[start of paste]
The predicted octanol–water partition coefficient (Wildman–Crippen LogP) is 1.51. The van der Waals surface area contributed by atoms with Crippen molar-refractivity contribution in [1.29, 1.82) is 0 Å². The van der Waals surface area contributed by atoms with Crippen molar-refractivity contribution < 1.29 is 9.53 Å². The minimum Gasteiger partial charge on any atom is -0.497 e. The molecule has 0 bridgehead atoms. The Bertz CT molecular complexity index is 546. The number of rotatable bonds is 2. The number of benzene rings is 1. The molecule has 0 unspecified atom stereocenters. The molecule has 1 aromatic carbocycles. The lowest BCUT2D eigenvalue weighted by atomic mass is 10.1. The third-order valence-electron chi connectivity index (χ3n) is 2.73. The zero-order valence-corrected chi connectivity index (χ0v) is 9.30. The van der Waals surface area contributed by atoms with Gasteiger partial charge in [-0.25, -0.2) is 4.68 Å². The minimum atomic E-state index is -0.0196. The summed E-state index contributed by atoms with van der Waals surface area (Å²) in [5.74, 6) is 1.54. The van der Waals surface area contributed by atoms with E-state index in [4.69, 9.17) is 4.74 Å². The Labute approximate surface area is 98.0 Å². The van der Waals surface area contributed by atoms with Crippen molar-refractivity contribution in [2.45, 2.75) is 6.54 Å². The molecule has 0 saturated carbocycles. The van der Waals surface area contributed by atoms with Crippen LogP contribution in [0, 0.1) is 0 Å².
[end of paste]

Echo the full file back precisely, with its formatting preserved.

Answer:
The predicted octanol–water partition coefficient (Wildman–Crippen LogP) is 1.51. The van der Waals surface area contributed by atoms with Crippen molar-refractivity contribution in [1.29, 1.82) is 0 Å². The van der Waals surface area contributed by atoms with Crippen molar-refractivity contribution < 1.29 is 9.53 Å². The minimum Gasteiger partial charge on any atom is -0.497 e. The molecule has 0 bridgehead atoms. The Bertz CT molecular complexity index is 546. The number of rotatable bonds is 2. The number of benzene rings is 1. The molecule has 0 unspecified atom stereocenters. The molecule has 1 aromatic carbocycles. The lowest BCUT2D eigenvalue weighted by atomic mass is 10.1. The third-order valence-electron chi connectivity index (χ3n) is 2.73. The zero-order valence-corrected chi connectivity index (χ0v) is 9.30. The van der Waals surface area contributed by atoms with Gasteiger partial charge in [-0.25, -0.2) is 4.68 Å². The minimum atomic E-state index is -0.0196. The summed E-state index contributed by atoms with van der Waals surface area (Å²) in [5.74, 6) is 1.54. The van der Waals surface area contributed by atoms with E-state index in [4.69, 9.17) is 4.74 Å². The Labute approximate surface area is 98.0 Å². The van der Waals surface area contributed by atoms with Crippen molar-refractivity contribution in [2.45, 2.75) is 6.54 Å². The molecule has 0 saturated carbocycles. The van der Waals surface area contributed by atoms with Crippen LogP contribution in [0, 0.1) is 0 Å².